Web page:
The most satisfying part of this for Labour, and the part people really remember from the 1996 election, was the result from Enfield Southgate, Portillo’s constituency. By just under a thousand votes, Portillo lost his seat to the Labour candidate and former NUS chairman Stephen Twigg, the first time in 65 years that the Leader of the Opposition had lost his seat at a general election.

Going into 1997, Labour had a colossal mandate and a wave of positive public opinion at its back. To many on the left, it seemed like the end of history- as if sleaze and corruption had been wiped out for good, that governments from now on would be committed to the good of the people and not the whims of corrupt groups, and if the Tories ever did get back in power, they would only do so by moderating themselves and acquiescing to the electorate’s needs.

This, as is always the way in politics, was a deceptively idyllic lie. Mostly.
More progress! I'm about halfway through my full alternate Wikipedia article outlining the Albionic Church. Here's a little window in on one of the more unique aspects of the institution:
Wait, Uncle Sam is a devil figure? What?

Also, why is Tokugawa Ieyasu there, he doesn't seem to fit?
From Sages, à la Chełm, my TL that I need to get around to updating someday.
That is a very suggestive title, that is.
Wait, Uncle Sam is a devil figure? What?
Yeah, back in ye olden days he kind of had a bit more of a negative connotation, so I've taken that to its extreme. Like, back then you'd use Columbia of you wanted to extol America's good attributes, but Uncle Sam for other cases. That shifted around the 20th century, when Columbia fell out of favor and Uncle Sam replaced her in every aspect by World War II.

Take, for example, this political cartoon around the time of the Spanish-American War:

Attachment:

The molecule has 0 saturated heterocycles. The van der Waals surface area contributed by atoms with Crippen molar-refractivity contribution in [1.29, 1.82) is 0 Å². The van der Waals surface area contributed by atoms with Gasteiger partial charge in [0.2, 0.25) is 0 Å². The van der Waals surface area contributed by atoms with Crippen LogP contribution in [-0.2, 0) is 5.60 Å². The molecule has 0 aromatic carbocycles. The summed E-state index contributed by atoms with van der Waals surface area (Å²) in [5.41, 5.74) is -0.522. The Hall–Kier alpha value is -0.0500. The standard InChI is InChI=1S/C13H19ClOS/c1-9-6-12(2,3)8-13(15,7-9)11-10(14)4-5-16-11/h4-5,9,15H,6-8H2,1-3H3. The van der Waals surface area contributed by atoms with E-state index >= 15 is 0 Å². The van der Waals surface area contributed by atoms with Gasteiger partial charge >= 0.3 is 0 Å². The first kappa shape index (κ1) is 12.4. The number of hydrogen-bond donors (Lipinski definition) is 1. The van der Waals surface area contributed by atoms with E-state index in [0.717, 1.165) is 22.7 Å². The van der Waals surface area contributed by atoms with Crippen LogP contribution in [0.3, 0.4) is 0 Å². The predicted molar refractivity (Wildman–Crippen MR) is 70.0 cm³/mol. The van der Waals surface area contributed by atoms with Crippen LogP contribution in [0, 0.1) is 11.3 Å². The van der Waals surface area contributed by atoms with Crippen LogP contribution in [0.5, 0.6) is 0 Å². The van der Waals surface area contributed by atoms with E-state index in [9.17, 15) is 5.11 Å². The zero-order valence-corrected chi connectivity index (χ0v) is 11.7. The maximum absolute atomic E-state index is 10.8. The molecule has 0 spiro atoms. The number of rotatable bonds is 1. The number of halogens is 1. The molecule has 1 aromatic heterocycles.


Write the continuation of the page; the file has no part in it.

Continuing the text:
Also, why is Tokugawa Ieyasu there, he doesn't seem to fit?
I haven't quite mentioned it yet, but Albionism is very, very big in Japan. As in, just about everyone there is an adherent. The religion itself is a mixture of American civil religion/American exceptionalism, Greek and Egyptian mythos, Shinto, and Christianity, and so Japanese history and its figures are very important. The Kojiki (which has been edited to include the Nihon Shoki and rechristened the "Kojiki Nova") is even one of the many holy books in the Albionic canon.
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Results of the Kauresian presidential election in the 33rd year of the Information era. This is the 9th election since the dawn of this new era, which has still maintained the status quo of a 2 party system split between the Nationals and Progressives in Kauresia. Malcom Brogdy has been the Progressive candidate since the 30th year and is the second self-proclaimed socialist since President Marvin Powell (607-619), the first and last President of the Labor Party, which was a one-hit-wonder in the early 600s that gained substantial support, but quickly faded out of relevance as its supporters shifted into the Progressive Party to form the more left-leaning caucuses of the party. De-facto, Brogdy is a center-left social democrat, which in his presidency has secured a Progressive trifecta as it was one of the more fortunate periods for the party as his platforms for current pensioning plans and further re-improvement in the national healthcare system established by Labor foundation in the 610s, which was subject to further privatization from National governments and centrist Progressive governments. He held platforms that would divert younger working-class and older voters to leave a tick on his name on the ballot.

Sarah Swinson was his opponent in this election, former president Don Keen (26-30) pledged to only serve one term as the end of his office resulted in a low approval rating due to failures of addressing lack of tax cuts in budgets which he had promised during his campaigns. Swinson was a National candidate running on a both socially and fiscally conservative platform, she won the National primary in a landslide as other candidates were generally weak in their campaigning. But, when it was time for her to campaign against her Progressive counterpart, she mostly was put up against a President with the most experience and a high approval rating once he exited his office, debates mostly involved her being given information of past scandals and allegations of corruption put against her. Mostly, in the end, election day resulted in Brogdy securing a second term in his office, this time with a much higher electoral vote count with 477 electoral votes, compared to his 413 electoral votes in the 29th year. In summary, this was an election between a President of a high approval rating, against one who wasn't too prepared for this race, Brogdy has said following this election that he would explore campaigning to secure a 3rd term in office, aspiring to be the first Progressive Party President to serve 3 terms in office.

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Full image of the 33 presidential election